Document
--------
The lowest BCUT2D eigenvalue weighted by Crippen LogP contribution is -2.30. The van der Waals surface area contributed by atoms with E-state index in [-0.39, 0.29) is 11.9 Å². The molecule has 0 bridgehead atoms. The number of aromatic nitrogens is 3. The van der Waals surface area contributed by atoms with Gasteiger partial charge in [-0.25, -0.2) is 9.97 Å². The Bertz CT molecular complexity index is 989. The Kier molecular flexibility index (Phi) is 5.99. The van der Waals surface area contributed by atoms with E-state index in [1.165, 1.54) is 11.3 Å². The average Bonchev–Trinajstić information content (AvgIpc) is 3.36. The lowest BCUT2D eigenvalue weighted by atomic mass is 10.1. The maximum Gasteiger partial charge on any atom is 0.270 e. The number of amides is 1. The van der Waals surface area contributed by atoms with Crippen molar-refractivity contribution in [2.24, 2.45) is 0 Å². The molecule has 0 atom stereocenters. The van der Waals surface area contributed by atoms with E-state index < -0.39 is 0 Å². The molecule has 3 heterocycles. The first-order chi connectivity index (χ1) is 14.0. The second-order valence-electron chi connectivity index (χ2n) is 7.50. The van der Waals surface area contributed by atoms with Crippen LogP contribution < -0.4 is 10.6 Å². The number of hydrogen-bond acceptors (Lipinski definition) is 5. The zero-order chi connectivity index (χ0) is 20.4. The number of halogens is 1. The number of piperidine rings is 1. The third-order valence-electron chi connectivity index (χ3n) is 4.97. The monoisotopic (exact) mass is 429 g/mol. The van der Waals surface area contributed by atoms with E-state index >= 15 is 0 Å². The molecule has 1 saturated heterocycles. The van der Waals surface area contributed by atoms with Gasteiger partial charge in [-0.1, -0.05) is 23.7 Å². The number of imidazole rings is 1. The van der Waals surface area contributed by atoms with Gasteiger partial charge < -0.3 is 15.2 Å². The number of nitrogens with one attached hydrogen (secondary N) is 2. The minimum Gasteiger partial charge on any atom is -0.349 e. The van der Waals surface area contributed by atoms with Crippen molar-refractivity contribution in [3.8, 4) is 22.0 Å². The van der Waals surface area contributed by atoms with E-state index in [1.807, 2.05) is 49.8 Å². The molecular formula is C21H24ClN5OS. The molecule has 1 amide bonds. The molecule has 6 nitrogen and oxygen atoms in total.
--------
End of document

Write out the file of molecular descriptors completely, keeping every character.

The lowest BCUT2D eigenvalue weighted by Crippen LogP contribution is -2.30. The van der Waals surface area contributed by atoms with E-state index in [-0.39, 0.29) is 11.9 Å². The molecule has 0 bridgehead atoms. The number of aromatic nitrogens is 3. The van der Waals surface area contributed by atoms with Gasteiger partial charge in [-0.25, -0.2) is 9.97 Å². The Bertz CT molecular complexity index is 989. The Kier molecular flexibility index (Phi) is 5.99. The van der Waals surface area contributed by atoms with E-state index in [1.165, 1.54) is 11.3 Å². The average Bonchev–Trinajstić information content (AvgIpc) is 3.36. The lowest BCUT2D eigenvalue weighted by atomic mass is 10.1. The maximum Gasteiger partial charge on any atom is 0.270 e. The number of amides is 1. The van der Waals surface area contributed by atoms with Crippen molar-refractivity contribution in [2.24, 2.45) is 0 Å². The molecule has 0 atom stereocenters. The van der Waals surface area contributed by atoms with E-state index < -0.39 is 0 Å². The molecule has 3 heterocycles. The first-order chi connectivity index (χ1) is 14.0. The second-order valence-electron chi connectivity index (χ2n) is 7.50. The van der Waals surface area contributed by atoms with Crippen LogP contribution < -0.4 is 10.6 Å². The number of hydrogen-bond acceptors (Lipinski definition) is 5. The zero-order chi connectivity index (χ0) is 20.4. The number of halogens is 1. The number of piperidine rings is 1. The third-order valence-electron chi connectivity index (χ3n) is 4.97. The monoisotopic (exact) mass is 429 g/mol. The van der Waals surface area contributed by atoms with E-state index >= 15 is 0 Å². The molecule has 1 saturated heterocycles. The van der Waals surface area contributed by atoms with Gasteiger partial charge in [-0.1, -0.05) is 23.7 Å². The number of imidazole rings is 1. The van der Waals surface area contributed by atoms with Gasteiger partial charge < -0.3 is 15.2 Å². The number of nitrogens with one attached hydrogen (secondary N) is 2. The minimum Gasteiger partial charge on any atom is -0.349 e. The van der Waals surface area contributed by atoms with Crippen molar-refractivity contribution in [3.8, 4) is 22.0 Å². The van der Waals surface area contributed by atoms with E-state index in [1.807, 2.05) is 49.8 Å². The molecular formula is C21H24ClN5OS. The molecule has 1 amide bonds. The molecule has 6 nitrogen and oxygen atoms in total.